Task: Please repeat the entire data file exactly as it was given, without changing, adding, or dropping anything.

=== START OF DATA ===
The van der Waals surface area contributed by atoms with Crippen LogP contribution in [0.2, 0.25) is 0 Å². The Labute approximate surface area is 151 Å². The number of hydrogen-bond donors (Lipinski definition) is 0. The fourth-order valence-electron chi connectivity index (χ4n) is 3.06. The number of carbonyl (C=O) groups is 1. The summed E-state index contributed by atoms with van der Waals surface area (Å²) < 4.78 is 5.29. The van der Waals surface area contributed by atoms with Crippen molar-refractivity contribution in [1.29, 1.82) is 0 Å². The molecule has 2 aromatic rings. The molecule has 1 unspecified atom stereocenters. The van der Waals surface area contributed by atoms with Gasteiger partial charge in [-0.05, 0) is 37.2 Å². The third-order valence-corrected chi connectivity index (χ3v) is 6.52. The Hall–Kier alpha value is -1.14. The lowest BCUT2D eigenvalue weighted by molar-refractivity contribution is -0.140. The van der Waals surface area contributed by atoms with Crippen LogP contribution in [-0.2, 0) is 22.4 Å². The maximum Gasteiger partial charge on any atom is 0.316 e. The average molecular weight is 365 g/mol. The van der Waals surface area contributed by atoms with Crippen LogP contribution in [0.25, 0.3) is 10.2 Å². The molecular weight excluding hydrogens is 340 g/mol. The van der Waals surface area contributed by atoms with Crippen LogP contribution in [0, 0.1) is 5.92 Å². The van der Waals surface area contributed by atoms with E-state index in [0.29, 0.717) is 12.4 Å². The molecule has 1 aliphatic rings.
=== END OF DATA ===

The van der Waals surface area contributed by atoms with Crippen LogP contribution in [0.2, 0.25) is 0 Å². The Labute approximate surface area is 151 Å². The number of hydrogen-bond donors (Lipinski definition) is 0. The fourth-order valence-electron chi connectivity index (χ4n) is 3.06. The number of carbonyl (C=O) groups is 1. The summed E-state index contributed by atoms with van der Waals surface area (Å²) < 4.78 is 5.29. The van der Waals surface area contributed by atoms with Crippen molar-refractivity contribution in [1.29, 1.82) is 0 Å². The molecule has 2 aromatic rings. The molecule has 1 unspecified atom stereocenters. The van der Waals surface area contributed by atoms with Gasteiger partial charge in [-0.05, 0) is 37.2 Å². The third-order valence-corrected chi connectivity index (χ3v) is 6.52. The Hall–Kier alpha value is -1.14. The lowest BCUT2D eigenvalue weighted by molar-refractivity contribution is -0.140. The van der Waals surface area contributed by atoms with Crippen LogP contribution in [-0.2, 0) is 22.4 Å². The maximum Gasteiger partial charge on any atom is 0.316 e. The average molecular weight is 365 g/mol. The van der Waals surface area contributed by atoms with Crippen LogP contribution in [0.25, 0.3) is 10.2 Å². The molecular weight excluding hydrogens is 340 g/mol. The van der Waals surface area contributed by atoms with Crippen LogP contribution in [0, 0.1) is 5.92 Å². The van der Waals surface area contributed by atoms with E-state index in [0.29, 0.717) is 12.4 Å². The molecule has 1 aliphatic rings.